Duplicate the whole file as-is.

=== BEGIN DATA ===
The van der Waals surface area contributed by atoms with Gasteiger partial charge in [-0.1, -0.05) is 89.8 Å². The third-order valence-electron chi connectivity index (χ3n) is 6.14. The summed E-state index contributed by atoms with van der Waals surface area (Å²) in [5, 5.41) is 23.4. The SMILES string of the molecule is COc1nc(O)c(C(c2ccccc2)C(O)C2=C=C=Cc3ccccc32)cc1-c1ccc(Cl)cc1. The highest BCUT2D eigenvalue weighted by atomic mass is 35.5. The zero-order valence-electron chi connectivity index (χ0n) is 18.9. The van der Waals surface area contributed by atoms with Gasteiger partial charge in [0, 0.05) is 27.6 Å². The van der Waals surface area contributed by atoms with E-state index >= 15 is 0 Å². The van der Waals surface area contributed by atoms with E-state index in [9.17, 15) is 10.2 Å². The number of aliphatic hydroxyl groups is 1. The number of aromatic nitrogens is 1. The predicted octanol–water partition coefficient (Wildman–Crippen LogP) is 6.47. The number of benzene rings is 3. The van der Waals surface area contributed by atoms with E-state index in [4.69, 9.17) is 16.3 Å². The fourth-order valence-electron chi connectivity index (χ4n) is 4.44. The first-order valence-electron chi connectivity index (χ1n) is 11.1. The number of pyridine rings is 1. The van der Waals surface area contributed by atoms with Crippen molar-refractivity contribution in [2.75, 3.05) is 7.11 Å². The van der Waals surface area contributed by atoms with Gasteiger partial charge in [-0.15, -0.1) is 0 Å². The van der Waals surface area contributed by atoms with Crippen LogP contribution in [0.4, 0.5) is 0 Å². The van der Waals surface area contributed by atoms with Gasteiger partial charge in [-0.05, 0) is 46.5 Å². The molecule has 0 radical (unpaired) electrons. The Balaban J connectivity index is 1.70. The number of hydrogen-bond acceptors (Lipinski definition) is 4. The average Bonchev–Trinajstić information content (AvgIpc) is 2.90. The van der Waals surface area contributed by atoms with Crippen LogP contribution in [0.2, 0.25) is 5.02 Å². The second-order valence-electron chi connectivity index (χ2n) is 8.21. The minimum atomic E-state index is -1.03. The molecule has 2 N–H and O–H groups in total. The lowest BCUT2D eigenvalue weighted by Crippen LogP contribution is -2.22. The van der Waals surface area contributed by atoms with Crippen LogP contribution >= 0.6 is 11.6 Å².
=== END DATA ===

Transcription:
The van der Waals surface area contributed by atoms with Gasteiger partial charge in [-0.1, -0.05) is 89.8 Å². The third-order valence-electron chi connectivity index (χ3n) is 6.14. The summed E-state index contributed by atoms with van der Waals surface area (Å²) in [5, 5.41) is 23.4. The SMILES string of the molecule is COc1nc(O)c(C(c2ccccc2)C(O)C2=C=C=Cc3ccccc32)cc1-c1ccc(Cl)cc1. The highest BCUT2D eigenvalue weighted by atomic mass is 35.5. The zero-order valence-electron chi connectivity index (χ0n) is 18.9. The van der Waals surface area contributed by atoms with Gasteiger partial charge in [0, 0.05) is 27.6 Å². The van der Waals surface area contributed by atoms with E-state index >= 15 is 0 Å². The van der Waals surface area contributed by atoms with E-state index in [9.17, 15) is 10.2 Å². The number of aliphatic hydroxyl groups is 1. The number of aromatic nitrogens is 1. The predicted octanol–water partition coefficient (Wildman–Crippen LogP) is 6.47. The number of benzene rings is 3. The van der Waals surface area contributed by atoms with E-state index in [4.69, 9.17) is 16.3 Å². The fourth-order valence-electron chi connectivity index (χ4n) is 4.44. The first-order valence-electron chi connectivity index (χ1n) is 11.1. The number of pyridine rings is 1. The van der Waals surface area contributed by atoms with Crippen molar-refractivity contribution in [2.75, 3.05) is 7.11 Å². The van der Waals surface area contributed by atoms with Gasteiger partial charge in [-0.15, -0.1) is 0 Å². The van der Waals surface area contributed by atoms with Crippen LogP contribution in [0.4, 0.5) is 0 Å². The van der Waals surface area contributed by atoms with Gasteiger partial charge in [-0.05, 0) is 46.5 Å². The molecule has 0 radical (unpaired) electrons. The Balaban J connectivity index is 1.70. The number of hydrogen-bond acceptors (Lipinski definition) is 4. The average Bonchev–Trinajstić information content (AvgIpc) is 2.90. The van der Waals surface area contributed by atoms with Crippen LogP contribution in [0.2, 0.25) is 5.02 Å². The second-order valence-electron chi connectivity index (χ2n) is 8.21. The minimum atomic E-state index is -1.03. The molecule has 2 N–H and O–H groups in total. The lowest BCUT2D eigenvalue weighted by Crippen LogP contribution is -2.22. The van der Waals surface area contributed by atoms with Crippen LogP contribution >= 0.6 is 11.6 Å².